She must have screamed, although she did not remember this. She only remembered the owner with the strange name of Nikandr Nikandrovich lashing Bobik with a thick rope that he had folded a few times over.
After that, Dina’s mom took her to the hospital every day, where she had injections into her stomach. They also stitched together the ragged wound from Bobik’s sharp teeth on her chest, and stuck a plaster over it, so that Dina had a patch of white, untanned skin there.
* * *
The dogs were approaching Dina but not paying her any special attention, she was just a girl that they were passing by.
It was probably the first time that Dina clearly heard her Inner Voice. The voice said, “Keep walking, don’t even think of getting scared and running away!”
Dina listened to the voice, gathered up all her inner strength and drew level with the pack, neither slowing down nor speeding up.
The pack flowed around her, without forgetting to utter a few yelps in her direction. Perhaps it was a greeting, or maybe a warning, like, do not even think of provoking us, we won’t care that you are small and helpless.
“Don’t run, just don’t run,” Dina kept repeating the advice of the Inner Voice. But her back went numb from the thought that a whole pack of semi-wild dogs was ambling behind her right now, and who knew what they might decide to do…
Something snapped inside her, the fear became impossible to control, it blanketed her eyes and mind, and drowned out the voice. She ran. She did not understand or feel anything. She was vaguely aware of the dogs, who had immediately caught up with her, surrounded her and were running alongside her, barking loudly and snapping at her tights and the edge of her coat.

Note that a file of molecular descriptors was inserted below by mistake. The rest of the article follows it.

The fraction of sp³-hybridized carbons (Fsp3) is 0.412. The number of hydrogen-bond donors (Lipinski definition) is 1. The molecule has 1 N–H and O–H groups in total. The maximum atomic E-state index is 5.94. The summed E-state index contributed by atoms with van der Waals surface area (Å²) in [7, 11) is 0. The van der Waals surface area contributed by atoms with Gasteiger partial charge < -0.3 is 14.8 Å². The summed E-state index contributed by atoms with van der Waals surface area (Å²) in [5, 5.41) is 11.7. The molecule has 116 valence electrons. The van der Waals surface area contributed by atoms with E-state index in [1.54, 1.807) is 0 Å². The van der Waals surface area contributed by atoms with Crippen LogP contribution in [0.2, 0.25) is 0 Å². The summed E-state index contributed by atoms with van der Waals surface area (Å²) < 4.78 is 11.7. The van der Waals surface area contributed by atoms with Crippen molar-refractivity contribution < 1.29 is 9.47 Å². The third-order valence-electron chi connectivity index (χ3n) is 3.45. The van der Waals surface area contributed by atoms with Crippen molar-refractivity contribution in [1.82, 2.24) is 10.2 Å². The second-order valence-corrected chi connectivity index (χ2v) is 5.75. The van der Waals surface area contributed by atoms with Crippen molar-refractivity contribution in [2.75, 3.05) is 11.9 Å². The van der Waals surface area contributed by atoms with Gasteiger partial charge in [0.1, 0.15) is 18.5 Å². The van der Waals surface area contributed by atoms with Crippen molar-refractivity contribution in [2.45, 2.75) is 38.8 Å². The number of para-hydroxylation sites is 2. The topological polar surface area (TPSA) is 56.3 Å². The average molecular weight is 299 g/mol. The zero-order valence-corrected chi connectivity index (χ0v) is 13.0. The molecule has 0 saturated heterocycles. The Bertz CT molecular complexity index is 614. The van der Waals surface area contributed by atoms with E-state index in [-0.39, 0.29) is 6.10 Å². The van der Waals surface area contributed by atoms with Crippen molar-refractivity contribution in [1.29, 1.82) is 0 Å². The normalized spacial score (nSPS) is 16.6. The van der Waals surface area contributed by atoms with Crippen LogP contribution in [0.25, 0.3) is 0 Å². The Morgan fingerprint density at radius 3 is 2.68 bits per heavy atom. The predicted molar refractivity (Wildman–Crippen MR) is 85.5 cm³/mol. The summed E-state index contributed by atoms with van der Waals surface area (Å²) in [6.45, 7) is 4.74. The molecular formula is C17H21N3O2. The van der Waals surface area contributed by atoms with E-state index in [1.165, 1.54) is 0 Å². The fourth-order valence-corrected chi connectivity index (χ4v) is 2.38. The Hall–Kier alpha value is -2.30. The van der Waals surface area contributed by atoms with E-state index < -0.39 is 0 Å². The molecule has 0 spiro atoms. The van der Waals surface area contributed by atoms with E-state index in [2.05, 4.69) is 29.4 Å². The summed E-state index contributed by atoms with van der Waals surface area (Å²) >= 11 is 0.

They fell back only where the country road became the town pavement.
Dina ran into a shop on the corner of the nearest building – it was the biggest food store at the time in their small town – and then finally came to her senses.
She stood in the entryway between the two glass doors, one leading into the shop and the other one leading onto the street, and leaned against the wall.
The dogs were gone, she was safe, her coat was not torn, so they hadn’t bitten her, only scared her, and her face wasn’t wet, so she hadn’t been crying. It was good that she had not screamed or cried. She did not know why she thought this was good.
It was very bright in the shop from the many hanging metal ceiling lamps, and it always smelled of milk and fresh bread, which was lying on wooden latticed shelves on wheels.
Every section in this shop had its own sound.
The glass sounds lived to the right of the doors: it was the bottles knocking dully against each other in their wooden pallets, while the glasses jingled merrily on their enameled trays. There was also the babbling turning fountain, which the saleswoman Valya used to wash the dirty dishes. One could drink some juice here, tomato, for example, which poured thickly from a large glass container with a lid into a faceted glass, and foamed in its own special way, not like the grape or apple juice. Or soda water, for example, cream soda, which flowed with a hiss from the long-necked green bottle, and one had to quickly bring the glass up to one’s lips so that the nose and lips were sprayed with tiny bursting bubbles and their wonderful sweetly-sour smell of cream soda.